Channels ▼


Maximize Locality, Minimize Contention

Recap: Chunky Memory

For high-performance code, we've always had to be aware of paging and caching effects. Now, hardware concurrency adds a whole new layer to consider.

When you ask for a byte of memory, the system never retrieves just one byte. We probably all know that nearly all computer systems keep track—not of bytes, but of chunks of memory. There are two major levels at which chunking occurs: the operating system chunks virtual memory into pages, each of which is managed as a unit, and the cache hardware further chunks memory into cache lines, which again are each handled as a unit. Figure 1 shows a simplified view. (In a previous article, we considered some issues that arise from nonshared caches, where only subsets of processors share caches in common [2].)

[Click image to view at full size]

Figure 1: Chunking in the memory hierarchy.

First, consider memory pages: How big is a page? That's up to the OS and varies by platform, but on mainstream systems the page size is typically 4K or more (see Figure 2). So when you ask for just one byte on a page that's not currently in memory, you incur two main costs:

  • Speed: A page fault where the OS has to load the entire page from disk.
  • Space: Memory overhead for storing the entire page in memory, even if you only ever touch one byte from the page.

Second, consider cache lines: How big is a line? That's up to the cache hardware and again varies, but on mainstream systems the line size is typically 64 bytes (see Figure 2). So when you ask for just one byte on a line that's not currently in cache, you incur two main costs:

  • Speed: A cache miss where the cache hardware has to load the entire line from memory.
  • Space: Cache overhead for storing the entire line in cache, even if you only ever touch one byte from the line.

And now comes the fun part. On multicore hardware, if one core writes to a byte of memory, then typically, as part of the hardware's cache coherency protocol, that core will automatically (read: invisibly) take an exclusive write lock on that cache line. The good news is that this prevents other cores from causing trouble by trying to perform conflicting writes. The sad news is that it also means, well, taking a lock.

[Click image to view at full size]

Figure 2: Load a byte = load a line + load a page.

Related Reading

More Insights

Currently we allow the following HTML tags in comments:

Single tags

These tags can be used alone and don't need an ending tag.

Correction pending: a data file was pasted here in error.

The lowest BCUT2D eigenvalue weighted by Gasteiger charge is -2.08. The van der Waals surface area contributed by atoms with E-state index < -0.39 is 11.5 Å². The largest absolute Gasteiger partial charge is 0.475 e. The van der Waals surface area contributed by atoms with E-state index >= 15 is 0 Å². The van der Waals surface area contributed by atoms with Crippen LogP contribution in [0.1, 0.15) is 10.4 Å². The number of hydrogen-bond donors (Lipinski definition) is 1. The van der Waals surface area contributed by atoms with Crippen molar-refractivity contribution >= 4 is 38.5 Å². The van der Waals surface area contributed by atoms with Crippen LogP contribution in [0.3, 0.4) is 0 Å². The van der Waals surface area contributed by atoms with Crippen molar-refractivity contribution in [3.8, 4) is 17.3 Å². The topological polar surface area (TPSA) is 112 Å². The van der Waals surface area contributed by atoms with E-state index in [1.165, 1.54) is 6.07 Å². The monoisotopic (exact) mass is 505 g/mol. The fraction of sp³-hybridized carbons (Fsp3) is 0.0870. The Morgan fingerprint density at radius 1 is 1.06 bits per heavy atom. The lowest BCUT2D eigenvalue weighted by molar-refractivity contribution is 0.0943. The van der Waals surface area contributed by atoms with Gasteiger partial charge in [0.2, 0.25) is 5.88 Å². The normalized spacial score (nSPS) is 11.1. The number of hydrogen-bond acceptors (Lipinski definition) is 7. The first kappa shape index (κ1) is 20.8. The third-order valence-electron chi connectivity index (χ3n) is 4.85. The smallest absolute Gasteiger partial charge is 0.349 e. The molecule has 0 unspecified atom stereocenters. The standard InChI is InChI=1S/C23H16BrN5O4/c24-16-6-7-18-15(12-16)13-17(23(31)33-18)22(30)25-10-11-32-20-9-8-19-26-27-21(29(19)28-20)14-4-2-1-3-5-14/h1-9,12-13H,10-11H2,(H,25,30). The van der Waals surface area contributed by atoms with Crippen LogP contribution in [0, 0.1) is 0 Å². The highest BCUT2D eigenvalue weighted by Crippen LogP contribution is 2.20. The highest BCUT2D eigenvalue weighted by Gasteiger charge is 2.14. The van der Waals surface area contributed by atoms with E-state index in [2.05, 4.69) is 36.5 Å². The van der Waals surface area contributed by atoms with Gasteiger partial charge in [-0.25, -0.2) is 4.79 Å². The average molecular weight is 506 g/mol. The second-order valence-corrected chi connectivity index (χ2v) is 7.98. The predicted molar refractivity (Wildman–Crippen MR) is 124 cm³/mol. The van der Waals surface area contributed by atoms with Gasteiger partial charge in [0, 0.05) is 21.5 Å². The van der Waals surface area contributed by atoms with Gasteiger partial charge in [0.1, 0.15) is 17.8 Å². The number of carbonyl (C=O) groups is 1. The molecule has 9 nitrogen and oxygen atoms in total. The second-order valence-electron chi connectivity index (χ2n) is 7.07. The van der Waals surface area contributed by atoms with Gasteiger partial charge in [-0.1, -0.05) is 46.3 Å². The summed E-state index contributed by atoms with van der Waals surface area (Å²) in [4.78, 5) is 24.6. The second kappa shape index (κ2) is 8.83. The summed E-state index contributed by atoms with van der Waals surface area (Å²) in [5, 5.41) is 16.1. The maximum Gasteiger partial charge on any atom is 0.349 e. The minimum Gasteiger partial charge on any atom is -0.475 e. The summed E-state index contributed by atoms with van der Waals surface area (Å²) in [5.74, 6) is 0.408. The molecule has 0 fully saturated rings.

<br> Defines a single line break

<hr> Defines a horizontal line

Matching tags

These require an ending tag - e.g. <i>italic text</i>

<a> Defines an anchor

<b> Defines bold text

<big> Defines big text

<blockquote> Defines a long quotation

<caption> Defines a table caption

<cite> Defines a citation

<code> Defines computer code text

<em> Defines emphasized text

<fieldset> Defines a border around elements in a form

<h1> This is heading 1

<h2> This is heading 2

<h3> This is heading 3

<h4> This is heading 4

<h5> This is heading 5

<h6> This is heading 6

<i> Defines italic text

<p> Defines a paragraph

<pre> Defines preformatted text

<q> Defines a short quotation

<samp> Defines sample computer code text

<small> Defines small text

<span> Defines a section in a document

<s> Defines strikethrough text

<strike> Defines strikethrough text

<strong> Defines strong text

<sub> Defines subscripted text

<sup> Defines superscripted text

<u> Defines underlined text

Dr. Dobb's encourages readers to engage in spirited, healthy debate, including taking us to task. However, Dr. Dobb's moderates all comments posted to our site, and reserves the right to modify or remove any content that it determines to be derogatory, offensive, inflammatory, vulgar, irrelevant/off-topic, racist or obvious marketing or spam. Dr. Dobb's further reserves the right to disable the profile of any commenter participating in said activities.

Disqus Tips To upload an avatar photo, first complete your Disqus profile. | View the list of supported HTML tags you can use to style comments. | Please read our commenting policy.